In The News . . . .
PT 658 News Summary
2004 and 2005
Since the fire in October, 2003 that was centered amidships in the wardroom CO's hanging closet and desk, the boat has been fully repaired. The year 2004 saw several significant events take place for the restoration effort. The PT 658 was launched into the waters of the Willamette River at Swan Island on June 7, 2004. Shortly thereafter, we took the PT658 to the Portland Antique Wooden Boat Show at Tomahawk Bay Marina in Portland on the Columbia River on June 25-27, 2004, where several hundred visitors saw it. In July, 2004, we loaded 700 gallons of 93 octane gas into the forward tanks. In late August 2004, we started 2 of the 3 Packard's and drove her around the dock to place the 40mm cannon, and 2 Mark 13 torpedoes on her deck. Now the 40mm cannon and the two torpedoes are mounted. During the move, the starboard engine carb was running rich, with lots of blue smoke coming out of the cast bronze mufflers. After adjusting the carb and installing radar set and GPS/depth finder units, we took her out again, in mid September 2004 for about 30 minutes on the Williamette River, running all 3 Packard's. Ed Jepson of Peter Tare was at the helm, as was Bob Hostetter and Russ Hamachek, all former PT Skippers and Squadron 39 CO.
The center engine overheated that day so we had to shut it down, since the Freshwater HX had clogged with rust. Also, the steering gear linkage chain was sticking and jumping so we replaced the chain. We later flushed all Freshwater HX so they won't overheat again and the center engine is running fine now.
The Save the PT Boat Inc. crew again took the PT boat underway for the "PT Boaters Bull Session" held on Saturday Oct 9, 2004. We took the boat out three times that day, with 3 groups of 25 passengers each, all Bull Session guest attendees. The PT boat achieved 23.5 knots according to the GPS display, as it was running down the Willamette River, since the engines were able to operate at only 1000 rpm due to the carburetors not being adjusted correctly. Even going a relatively slow 23.5 knots, the boat had a significant "Rooster Tail" much to the satisfaction of the crew! When this boat reaches it top speed of 42 knots, and the boat is riding up "On the Step" of the planning hull, the rooster tail wake can be as much as 100 feet long and 20 feet high! All of the guests were very enthusiastic at the opportunity of riding the restored PT boat and hearing the roar of those majestic Packard's. Overall, the Bull Session was a resounding success!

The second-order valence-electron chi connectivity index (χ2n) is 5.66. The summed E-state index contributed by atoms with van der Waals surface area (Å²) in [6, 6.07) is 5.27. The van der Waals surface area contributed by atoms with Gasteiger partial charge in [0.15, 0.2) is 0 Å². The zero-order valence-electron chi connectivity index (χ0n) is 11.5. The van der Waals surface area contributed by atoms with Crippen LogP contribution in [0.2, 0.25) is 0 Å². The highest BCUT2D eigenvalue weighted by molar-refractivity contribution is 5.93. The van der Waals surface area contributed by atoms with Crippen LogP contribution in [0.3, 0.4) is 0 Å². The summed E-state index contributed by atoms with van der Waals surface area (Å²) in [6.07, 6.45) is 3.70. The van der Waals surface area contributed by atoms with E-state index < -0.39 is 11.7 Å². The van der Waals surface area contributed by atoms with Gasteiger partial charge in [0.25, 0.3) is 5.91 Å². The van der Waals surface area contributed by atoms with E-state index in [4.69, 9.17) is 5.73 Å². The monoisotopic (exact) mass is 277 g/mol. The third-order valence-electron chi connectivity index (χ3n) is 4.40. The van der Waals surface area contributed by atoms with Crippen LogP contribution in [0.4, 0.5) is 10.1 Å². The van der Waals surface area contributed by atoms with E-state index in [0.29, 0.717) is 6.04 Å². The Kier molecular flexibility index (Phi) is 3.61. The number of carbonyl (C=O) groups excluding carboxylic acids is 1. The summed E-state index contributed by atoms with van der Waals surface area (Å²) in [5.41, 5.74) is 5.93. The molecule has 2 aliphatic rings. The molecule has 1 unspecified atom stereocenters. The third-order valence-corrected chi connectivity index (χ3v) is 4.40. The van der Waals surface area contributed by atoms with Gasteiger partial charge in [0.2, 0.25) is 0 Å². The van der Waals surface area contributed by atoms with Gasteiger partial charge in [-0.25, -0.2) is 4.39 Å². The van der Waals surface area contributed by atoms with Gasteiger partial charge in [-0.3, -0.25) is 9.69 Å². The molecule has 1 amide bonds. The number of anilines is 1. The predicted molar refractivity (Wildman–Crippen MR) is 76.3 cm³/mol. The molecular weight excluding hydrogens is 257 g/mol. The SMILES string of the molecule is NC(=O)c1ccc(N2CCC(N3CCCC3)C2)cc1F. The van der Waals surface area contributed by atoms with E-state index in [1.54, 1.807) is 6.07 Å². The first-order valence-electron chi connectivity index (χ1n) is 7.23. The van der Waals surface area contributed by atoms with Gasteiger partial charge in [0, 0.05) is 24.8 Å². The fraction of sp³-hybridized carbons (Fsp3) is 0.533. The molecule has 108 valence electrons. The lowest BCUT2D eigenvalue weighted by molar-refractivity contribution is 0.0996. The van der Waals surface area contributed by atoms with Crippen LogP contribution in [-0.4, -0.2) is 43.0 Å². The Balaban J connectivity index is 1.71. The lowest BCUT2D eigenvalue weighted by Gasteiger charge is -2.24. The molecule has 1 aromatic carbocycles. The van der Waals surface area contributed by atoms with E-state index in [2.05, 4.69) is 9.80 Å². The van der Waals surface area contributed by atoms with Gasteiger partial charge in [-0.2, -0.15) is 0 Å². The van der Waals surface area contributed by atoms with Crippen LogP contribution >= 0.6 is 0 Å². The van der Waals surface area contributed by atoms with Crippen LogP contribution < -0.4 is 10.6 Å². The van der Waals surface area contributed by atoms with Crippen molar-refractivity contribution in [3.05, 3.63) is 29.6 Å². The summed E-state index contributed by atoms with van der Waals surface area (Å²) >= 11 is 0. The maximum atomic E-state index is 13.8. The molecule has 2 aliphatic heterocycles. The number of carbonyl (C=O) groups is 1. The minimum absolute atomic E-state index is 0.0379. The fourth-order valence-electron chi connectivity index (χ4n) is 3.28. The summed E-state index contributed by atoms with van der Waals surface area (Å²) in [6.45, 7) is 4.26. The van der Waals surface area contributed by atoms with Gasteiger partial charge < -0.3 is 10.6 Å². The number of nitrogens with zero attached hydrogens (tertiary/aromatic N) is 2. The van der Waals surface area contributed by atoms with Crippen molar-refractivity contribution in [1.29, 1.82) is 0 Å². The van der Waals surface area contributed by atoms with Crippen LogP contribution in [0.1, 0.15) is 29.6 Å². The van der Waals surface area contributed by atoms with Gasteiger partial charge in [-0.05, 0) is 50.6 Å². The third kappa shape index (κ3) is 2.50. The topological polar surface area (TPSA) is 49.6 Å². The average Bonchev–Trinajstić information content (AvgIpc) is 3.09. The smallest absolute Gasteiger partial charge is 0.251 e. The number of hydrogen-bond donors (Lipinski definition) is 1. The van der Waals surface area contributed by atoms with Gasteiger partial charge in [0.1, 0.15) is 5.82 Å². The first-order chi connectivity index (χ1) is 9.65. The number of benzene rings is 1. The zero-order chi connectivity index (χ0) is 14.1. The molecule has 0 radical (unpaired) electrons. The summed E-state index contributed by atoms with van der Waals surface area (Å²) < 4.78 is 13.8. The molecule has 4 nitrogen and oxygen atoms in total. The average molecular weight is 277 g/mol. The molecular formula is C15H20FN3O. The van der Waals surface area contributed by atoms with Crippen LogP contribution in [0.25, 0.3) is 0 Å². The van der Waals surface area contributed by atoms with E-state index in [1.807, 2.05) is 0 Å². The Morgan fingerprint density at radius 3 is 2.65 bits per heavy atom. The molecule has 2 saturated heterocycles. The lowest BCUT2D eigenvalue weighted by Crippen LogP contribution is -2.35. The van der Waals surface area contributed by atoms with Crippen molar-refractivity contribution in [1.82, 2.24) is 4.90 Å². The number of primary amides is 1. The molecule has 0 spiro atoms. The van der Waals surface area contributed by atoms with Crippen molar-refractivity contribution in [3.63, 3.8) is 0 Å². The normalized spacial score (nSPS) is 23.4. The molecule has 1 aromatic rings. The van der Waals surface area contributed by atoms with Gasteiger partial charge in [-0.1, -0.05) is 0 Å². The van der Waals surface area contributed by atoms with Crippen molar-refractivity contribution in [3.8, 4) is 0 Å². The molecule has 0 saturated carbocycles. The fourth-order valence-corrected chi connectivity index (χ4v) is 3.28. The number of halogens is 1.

So far in 2005, the PT 658 has had several major events. We are also currently working on getting the Voltage regulators for the dc generators working (but they are in pretty sad shape) and we are working on mounting a 24 vdc alternator onto the center engine. In early April 2005, we installed the two pairs of twin 50 caliber MG's onto their ring mounts and cradles into the gun tubs. We are still searching for a 37mm cannon for the bow, without much success. Ron Moran, one of our restoration experts, has found an authentic WW2 style TCS Radio transmitter and receiver set, and the charthouse is looking pretty authentic. Ron says he may be able to get the old radios to actually work. He also installed a proper antenna mount. The restoration has progressed further inside the forward crews quarters, especially the bunks, interior painting, crews lockers, CO's bookshelf, galley stove and refrigerator, and galley cupboard. The entire boat is looking pretty good, but there is still, as always, much more to do.
In early April 2005, we had another 800 gallons of 93 octane gas delivered to the boat, so now there is enough to adjust the engines and take a couple of outings. Then, on April 18, 2005 we took the PT Boat out for a Peter Tare Organization Reunion, and we also had a reception dinner for that group. We had sent the carburetors in December to a Holley carb rebuilder's specialty shop in Dallas, Texas, and two of the three carbs have returned and have been re-installed and they run much better now that an expert has tuned them up and rebuilt them to spec. One more to go and then all 3 of our engines should be running much better. We found some small problems with the magneto on the Port engine during the April 18th outing, but it should be fixed soon.
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